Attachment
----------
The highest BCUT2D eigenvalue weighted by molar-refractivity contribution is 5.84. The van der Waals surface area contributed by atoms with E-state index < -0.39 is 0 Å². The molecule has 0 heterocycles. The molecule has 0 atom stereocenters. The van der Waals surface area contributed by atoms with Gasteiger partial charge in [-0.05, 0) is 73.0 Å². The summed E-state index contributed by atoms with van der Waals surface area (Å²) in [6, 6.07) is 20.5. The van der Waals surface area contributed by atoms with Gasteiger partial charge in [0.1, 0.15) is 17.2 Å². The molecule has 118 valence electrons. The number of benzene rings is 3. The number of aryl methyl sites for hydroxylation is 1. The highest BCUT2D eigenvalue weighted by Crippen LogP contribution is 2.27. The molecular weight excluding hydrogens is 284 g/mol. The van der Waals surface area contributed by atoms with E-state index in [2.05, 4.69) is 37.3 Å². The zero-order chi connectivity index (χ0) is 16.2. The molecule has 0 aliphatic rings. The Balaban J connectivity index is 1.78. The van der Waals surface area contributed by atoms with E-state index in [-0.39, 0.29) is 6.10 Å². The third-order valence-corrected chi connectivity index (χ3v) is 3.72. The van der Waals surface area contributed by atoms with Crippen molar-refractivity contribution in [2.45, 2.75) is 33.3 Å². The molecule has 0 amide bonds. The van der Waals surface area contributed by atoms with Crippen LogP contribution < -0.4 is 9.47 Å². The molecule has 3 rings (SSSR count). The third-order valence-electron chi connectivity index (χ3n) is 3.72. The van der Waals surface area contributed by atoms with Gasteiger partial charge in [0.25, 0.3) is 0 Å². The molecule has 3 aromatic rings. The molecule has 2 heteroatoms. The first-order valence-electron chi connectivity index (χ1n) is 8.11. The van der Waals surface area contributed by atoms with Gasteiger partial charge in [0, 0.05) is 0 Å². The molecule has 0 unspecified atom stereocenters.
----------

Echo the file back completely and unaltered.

The highest BCUT2D eigenvalue weighted by molar-refractivity contribution is 5.84. The van der Waals surface area contributed by atoms with E-state index < -0.39 is 0 Å². The molecule has 0 heterocycles. The molecule has 0 atom stereocenters. The van der Waals surface area contributed by atoms with Gasteiger partial charge in [-0.05, 0) is 73.0 Å². The summed E-state index contributed by atoms with van der Waals surface area (Å²) in [6, 6.07) is 20.5. The van der Waals surface area contributed by atoms with Gasteiger partial charge in [0.1, 0.15) is 17.2 Å². The molecule has 118 valence electrons. The number of benzene rings is 3. The number of aryl methyl sites for hydroxylation is 1. The highest BCUT2D eigenvalue weighted by Crippen LogP contribution is 2.27. The molecular weight excluding hydrogens is 284 g/mol. The van der Waals surface area contributed by atoms with E-state index in [2.05, 4.69) is 37.3 Å². The zero-order chi connectivity index (χ0) is 16.2. The molecule has 0 aliphatic rings. The Balaban J connectivity index is 1.78. The van der Waals surface area contributed by atoms with E-state index in [-0.39, 0.29) is 6.10 Å². The third-order valence-corrected chi connectivity index (χ3v) is 3.72. The van der Waals surface area contributed by atoms with Crippen molar-refractivity contribution in [2.45, 2.75) is 33.3 Å². The molecule has 0 amide bonds. The van der Waals surface area contributed by atoms with Crippen LogP contribution < -0.4 is 9.47 Å². The molecule has 3 rings (SSSR count). The third-order valence-electron chi connectivity index (χ3n) is 3.72. The van der Waals surface area contributed by atoms with Gasteiger partial charge in [0.25, 0.3) is 0 Å². The molecule has 3 aromatic rings. The molecule has 2 heteroatoms. The first-order valence-electron chi connectivity index (χ1n) is 8.11. The van der Waals surface area contributed by atoms with Gasteiger partial charge in [0, 0.05) is 0 Å². The molecule has 0 unspecified atom stereocenters.